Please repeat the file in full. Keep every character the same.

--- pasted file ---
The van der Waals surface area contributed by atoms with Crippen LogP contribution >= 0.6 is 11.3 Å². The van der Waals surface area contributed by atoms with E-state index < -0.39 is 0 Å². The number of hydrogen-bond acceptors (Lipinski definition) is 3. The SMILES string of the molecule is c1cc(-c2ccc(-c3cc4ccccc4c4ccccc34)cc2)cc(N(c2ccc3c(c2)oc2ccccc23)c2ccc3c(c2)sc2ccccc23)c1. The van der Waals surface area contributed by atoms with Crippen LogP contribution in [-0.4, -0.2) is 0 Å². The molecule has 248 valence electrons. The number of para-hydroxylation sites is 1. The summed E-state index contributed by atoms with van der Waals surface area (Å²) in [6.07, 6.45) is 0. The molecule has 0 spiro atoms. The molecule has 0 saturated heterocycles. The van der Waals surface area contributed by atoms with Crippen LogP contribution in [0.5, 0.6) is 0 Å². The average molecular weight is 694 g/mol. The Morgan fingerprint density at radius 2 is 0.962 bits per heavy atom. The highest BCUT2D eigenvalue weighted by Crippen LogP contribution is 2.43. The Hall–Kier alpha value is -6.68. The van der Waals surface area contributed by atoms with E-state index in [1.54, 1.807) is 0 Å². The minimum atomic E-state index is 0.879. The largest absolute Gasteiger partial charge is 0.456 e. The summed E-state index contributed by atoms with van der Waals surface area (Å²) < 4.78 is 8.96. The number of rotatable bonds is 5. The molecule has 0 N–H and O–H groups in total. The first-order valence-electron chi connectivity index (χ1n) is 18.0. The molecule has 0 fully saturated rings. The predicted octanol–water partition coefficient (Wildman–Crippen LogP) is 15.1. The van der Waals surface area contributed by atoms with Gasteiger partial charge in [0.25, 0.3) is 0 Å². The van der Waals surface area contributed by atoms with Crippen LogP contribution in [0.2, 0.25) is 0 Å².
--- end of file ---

The van der Waals surface area contributed by atoms with Crippen LogP contribution >= 0.6 is 11.3 Å². The van der Waals surface area contributed by atoms with E-state index < -0.39 is 0 Å². The number of hydrogen-bond acceptors (Lipinski definition) is 3. The SMILES string of the molecule is c1cc(-c2ccc(-c3cc4ccccc4c4ccccc34)cc2)cc(N(c2ccc3c(c2)oc2ccccc23)c2ccc3c(c2)sc2ccccc23)c1. The van der Waals surface area contributed by atoms with Crippen LogP contribution in [-0.4, -0.2) is 0 Å². The molecule has 248 valence electrons. The number of para-hydroxylation sites is 1. The summed E-state index contributed by atoms with van der Waals surface area (Å²) in [6.07, 6.45) is 0. The molecule has 0 spiro atoms. The molecule has 0 saturated heterocycles. The van der Waals surface area contributed by atoms with Crippen LogP contribution in [0.5, 0.6) is 0 Å². The average molecular weight is 694 g/mol. The Morgan fingerprint density at radius 2 is 0.962 bits per heavy atom. The highest BCUT2D eigenvalue weighted by Crippen LogP contribution is 2.43. The Hall–Kier alpha value is -6.68. The van der Waals surface area contributed by atoms with E-state index in [1.54, 1.807) is 0 Å². The minimum atomic E-state index is 0.879. The largest absolute Gasteiger partial charge is 0.456 e. The summed E-state index contributed by atoms with van der Waals surface area (Å²) < 4.78 is 8.96. The number of rotatable bonds is 5. The molecule has 0 N–H and O–H groups in total. The first-order valence-electron chi connectivity index (χ1n) is 18.0. The molecule has 0 fully saturated rings. The predicted octanol–water partition coefficient (Wildman–Crippen LogP) is 15.1. The van der Waals surface area contributed by atoms with Gasteiger partial charge in [0.25, 0.3) is 0 Å². The van der Waals surface area contributed by atoms with Crippen LogP contribution in [0.2, 0.25) is 0 Å².